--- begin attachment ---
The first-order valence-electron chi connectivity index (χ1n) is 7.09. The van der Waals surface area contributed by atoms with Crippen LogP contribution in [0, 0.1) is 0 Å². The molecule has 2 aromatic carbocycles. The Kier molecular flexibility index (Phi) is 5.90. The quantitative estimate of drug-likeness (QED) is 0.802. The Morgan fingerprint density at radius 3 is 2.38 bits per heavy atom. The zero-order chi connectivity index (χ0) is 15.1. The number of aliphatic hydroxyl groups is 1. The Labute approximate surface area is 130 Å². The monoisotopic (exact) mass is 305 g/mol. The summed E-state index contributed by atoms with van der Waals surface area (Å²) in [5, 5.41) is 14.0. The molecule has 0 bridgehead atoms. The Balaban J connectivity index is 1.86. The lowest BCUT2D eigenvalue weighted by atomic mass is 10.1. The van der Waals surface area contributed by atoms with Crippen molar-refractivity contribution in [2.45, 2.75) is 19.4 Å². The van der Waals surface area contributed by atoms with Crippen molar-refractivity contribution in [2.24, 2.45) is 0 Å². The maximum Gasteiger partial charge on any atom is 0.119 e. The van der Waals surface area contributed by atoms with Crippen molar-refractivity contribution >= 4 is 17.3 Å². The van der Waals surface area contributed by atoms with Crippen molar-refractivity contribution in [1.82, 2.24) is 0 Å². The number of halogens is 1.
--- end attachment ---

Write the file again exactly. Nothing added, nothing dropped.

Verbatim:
The first-order valence-electron chi connectivity index (χ1n) is 7.09. The van der Waals surface area contributed by atoms with Crippen LogP contribution in [0, 0.1) is 0 Å². The molecule has 2 aromatic carbocycles. The Kier molecular flexibility index (Phi) is 5.90. The quantitative estimate of drug-likeness (QED) is 0.802. The Morgan fingerprint density at radius 3 is 2.38 bits per heavy atom. The zero-order chi connectivity index (χ0) is 15.1. The number of aliphatic hydroxyl groups is 1. The Labute approximate surface area is 130 Å². The monoisotopic (exact) mass is 305 g/mol. The summed E-state index contributed by atoms with van der Waals surface area (Å²) in [5, 5.41) is 14.0. The molecule has 0 bridgehead atoms. The Balaban J connectivity index is 1.86. The lowest BCUT2D eigenvalue weighted by atomic mass is 10.1. The van der Waals surface area contributed by atoms with Crippen molar-refractivity contribution in [2.45, 2.75) is 19.4 Å². The van der Waals surface area contributed by atoms with Crippen molar-refractivity contribution in [2.24, 2.45) is 0 Å². The maximum Gasteiger partial charge on any atom is 0.119 e. The van der Waals surface area contributed by atoms with Crippen molar-refractivity contribution >= 4 is 17.3 Å². The van der Waals surface area contributed by atoms with Crippen molar-refractivity contribution in [1.82, 2.24) is 0 Å². The number of halogens is 1.